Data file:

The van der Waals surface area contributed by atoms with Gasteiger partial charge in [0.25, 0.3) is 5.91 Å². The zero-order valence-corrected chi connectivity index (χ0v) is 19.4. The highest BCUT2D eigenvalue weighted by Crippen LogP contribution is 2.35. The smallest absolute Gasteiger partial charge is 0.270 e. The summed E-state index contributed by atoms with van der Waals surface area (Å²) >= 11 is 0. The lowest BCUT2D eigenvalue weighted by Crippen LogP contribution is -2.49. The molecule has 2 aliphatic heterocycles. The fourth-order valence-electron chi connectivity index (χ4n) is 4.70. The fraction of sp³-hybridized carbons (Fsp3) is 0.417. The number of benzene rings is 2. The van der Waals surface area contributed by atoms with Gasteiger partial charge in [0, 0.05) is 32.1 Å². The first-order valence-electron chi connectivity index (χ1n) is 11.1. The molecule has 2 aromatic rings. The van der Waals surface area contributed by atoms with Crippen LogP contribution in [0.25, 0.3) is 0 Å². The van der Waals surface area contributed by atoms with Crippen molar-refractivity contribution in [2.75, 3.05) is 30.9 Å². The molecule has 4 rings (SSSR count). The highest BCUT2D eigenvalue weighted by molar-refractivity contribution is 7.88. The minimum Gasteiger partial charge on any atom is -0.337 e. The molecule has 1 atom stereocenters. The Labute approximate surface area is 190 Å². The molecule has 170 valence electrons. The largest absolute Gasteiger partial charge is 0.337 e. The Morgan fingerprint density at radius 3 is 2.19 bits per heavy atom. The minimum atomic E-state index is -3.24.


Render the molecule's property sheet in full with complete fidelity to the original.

The van der Waals surface area contributed by atoms with Gasteiger partial charge in [0.25, 0.3) is 5.91 Å². The zero-order valence-corrected chi connectivity index (χ0v) is 19.4. The highest BCUT2D eigenvalue weighted by Crippen LogP contribution is 2.35. The smallest absolute Gasteiger partial charge is 0.270 e. The summed E-state index contributed by atoms with van der Waals surface area (Å²) >= 11 is 0. The lowest BCUT2D eigenvalue weighted by Crippen LogP contribution is -2.49. The molecule has 2 aliphatic heterocycles. The fourth-order valence-electron chi connectivity index (χ4n) is 4.70. The fraction of sp³-hybridized carbons (Fsp3) is 0.417. The number of benzene rings is 2. The van der Waals surface area contributed by atoms with Gasteiger partial charge in [0, 0.05) is 32.1 Å². The first-order valence-electron chi connectivity index (χ1n) is 11.1. The molecule has 2 aromatic rings. The van der Waals surface area contributed by atoms with Crippen LogP contribution in [0.25, 0.3) is 0 Å². The van der Waals surface area contributed by atoms with Crippen molar-refractivity contribution in [2.75, 3.05) is 30.9 Å². The molecule has 4 rings (SSSR count). The highest BCUT2D eigenvalue weighted by molar-refractivity contribution is 7.88. The minimum Gasteiger partial charge on any atom is -0.337 e. The molecule has 1 atom stereocenters. The Labute approximate surface area is 190 Å². The molecule has 170 valence electrons. The largest absolute Gasteiger partial charge is 0.337 e. The Morgan fingerprint density at radius 3 is 2.19 bits per heavy atom. The minimum atomic E-state index is -3.24.